The Writers Guild of America and the Screen Actors Guild - American Federation of Television and Radio Artists are on strike together for the first time in 63 years.
The WGA voted to strike against the Alliance of Motion Picture and Television Producers — an umbrella organization including Amazon, Apple, Discovery-Warner, Disney, NBC Universal, Netflix, Paramount and Sony. SAG-AFTRA voted to strike alongside the WGA 76 days later. Both unions voted to strike after production studios rejected proposals for the WGA Minimum Basic Agreement and the SAG-AFTRA Minimum Basic Agreement.
Hollywood labor unions renew their contracts, or Minimum Basic Agreement, with production studios every three years; however, if a fair agreement is not made, union members can vote to strike.
With both unions now on strike, members are picketing in front of production studios each day and stopping production on film and television projects. Both unions are negotiating for higher pay and safer working conditions, as well as regulation of artificial intelligence.
Though both strikes are currently based in Hollywood, CTA professors and students at Elon University are supporting the unions. This summer, Elon students and staff in the Elon in Los Angeles program — one of Elon’s most popular Study USA Programs — experienced and were affected by the entertainment industry strikes firsthand.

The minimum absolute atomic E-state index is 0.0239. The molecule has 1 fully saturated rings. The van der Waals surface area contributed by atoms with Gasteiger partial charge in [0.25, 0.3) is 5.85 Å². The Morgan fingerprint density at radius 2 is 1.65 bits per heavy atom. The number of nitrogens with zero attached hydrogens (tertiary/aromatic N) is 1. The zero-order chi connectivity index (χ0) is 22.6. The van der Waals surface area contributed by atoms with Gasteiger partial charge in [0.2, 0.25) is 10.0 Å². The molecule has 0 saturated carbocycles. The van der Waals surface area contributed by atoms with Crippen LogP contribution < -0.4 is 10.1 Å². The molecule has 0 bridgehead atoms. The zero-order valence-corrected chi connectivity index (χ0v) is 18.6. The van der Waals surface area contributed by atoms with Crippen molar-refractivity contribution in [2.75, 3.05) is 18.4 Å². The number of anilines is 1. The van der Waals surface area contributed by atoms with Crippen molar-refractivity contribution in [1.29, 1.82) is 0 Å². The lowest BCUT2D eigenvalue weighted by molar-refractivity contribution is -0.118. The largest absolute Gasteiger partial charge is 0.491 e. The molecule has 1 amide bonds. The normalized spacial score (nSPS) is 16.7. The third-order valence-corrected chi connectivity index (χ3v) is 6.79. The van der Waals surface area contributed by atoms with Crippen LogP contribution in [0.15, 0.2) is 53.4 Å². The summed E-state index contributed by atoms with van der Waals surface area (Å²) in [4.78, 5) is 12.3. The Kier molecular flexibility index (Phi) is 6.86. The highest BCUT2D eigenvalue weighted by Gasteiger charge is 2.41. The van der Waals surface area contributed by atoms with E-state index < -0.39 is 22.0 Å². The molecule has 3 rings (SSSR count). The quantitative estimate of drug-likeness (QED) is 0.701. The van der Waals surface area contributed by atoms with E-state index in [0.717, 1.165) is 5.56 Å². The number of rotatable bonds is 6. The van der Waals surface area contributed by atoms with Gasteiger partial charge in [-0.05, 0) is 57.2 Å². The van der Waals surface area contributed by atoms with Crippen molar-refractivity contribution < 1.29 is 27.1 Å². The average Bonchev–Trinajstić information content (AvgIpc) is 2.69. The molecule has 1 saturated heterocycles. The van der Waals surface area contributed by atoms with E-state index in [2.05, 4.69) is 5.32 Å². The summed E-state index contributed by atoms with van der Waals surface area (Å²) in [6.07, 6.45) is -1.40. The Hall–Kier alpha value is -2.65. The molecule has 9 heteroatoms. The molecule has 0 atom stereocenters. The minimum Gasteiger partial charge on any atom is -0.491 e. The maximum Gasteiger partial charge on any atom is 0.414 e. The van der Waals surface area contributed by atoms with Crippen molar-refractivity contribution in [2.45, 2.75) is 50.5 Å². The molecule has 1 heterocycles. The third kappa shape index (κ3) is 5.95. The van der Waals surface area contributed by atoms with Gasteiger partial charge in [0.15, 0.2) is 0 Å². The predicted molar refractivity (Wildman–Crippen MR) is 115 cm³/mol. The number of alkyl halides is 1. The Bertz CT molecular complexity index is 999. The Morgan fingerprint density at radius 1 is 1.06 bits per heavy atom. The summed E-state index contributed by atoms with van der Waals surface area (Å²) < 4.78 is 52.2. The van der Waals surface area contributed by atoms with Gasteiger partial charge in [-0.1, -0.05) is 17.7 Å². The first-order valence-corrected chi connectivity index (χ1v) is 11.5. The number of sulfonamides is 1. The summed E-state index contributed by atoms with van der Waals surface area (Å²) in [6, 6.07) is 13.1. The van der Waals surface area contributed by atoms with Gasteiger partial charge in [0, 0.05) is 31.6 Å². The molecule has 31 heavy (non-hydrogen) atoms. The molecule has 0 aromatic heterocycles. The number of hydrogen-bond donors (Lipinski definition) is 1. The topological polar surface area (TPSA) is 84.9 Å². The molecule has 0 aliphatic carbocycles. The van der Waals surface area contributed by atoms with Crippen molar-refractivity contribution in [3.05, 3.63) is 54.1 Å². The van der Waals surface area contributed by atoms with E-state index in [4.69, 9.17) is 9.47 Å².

Assistant Professor of Cinema and Television Arts Kai Swanson said she is in full support of both unions and has been personally striking at Netflix and Warner Brother locations throughout the summer.
“They’re fighting for things that make a difference to everyone across the film and television industries: fair pay, respectful working conditions, even handling emerging technologies like AI,” Swanson said.
Despite the current circumstances of Hollywood labor, Swanson believes that this is a great time for her students to learn.
“They’re getting a front-row seat to a pivotal moment in the industry,” Swanson said.“It's a chance to understand the real-world implications of things like contract terms and union negotiations.”
Swanson said she includes contract templates into her production courses so her students can better understand industry contracts and how to advocate for themselves.
“Students gain an understanding of what to look for, how to read, and how to negotiate their own deals when they're hired on projects,” Swanson said.
Rising junior Kaitlyn Hannan, president of Cinelon, Elon’s student film organization, said she is grateful that both unions are fighting to improve working conditions in the industry.
“My hope is that the strong solidarity within the industry, and the joint efforts of the WGA and SAG-AFTRA, bode well for achieving meaningful change,” Hannan said. “It seems like both the WGA and SAG-AFTRA are prepared, while the studios are floundering.”
Both Hannan and Swanson said they are hopeful both unions will negotiate better conditions for themselves and for future writers and actors. The WGA has been on strike since May 2 and SAG-AFTRA joined them on July 14. With production studios holding their ground, Swanson said she does not see the strikes ending soon.
“The strike could drag on, industry slowdowns, creating financial hardship, and negatively impacting cities that thrive on creative economies like, LA, New York City, Atlanta, etc.” Swanson said.
There is no end in sight for either strike; however, Hannan is hopeful that there will be a beneficial end to both strikes.
“I expect both unions and the AMPTP to eventually come to an agreement that pleases everyone,” Hannan said.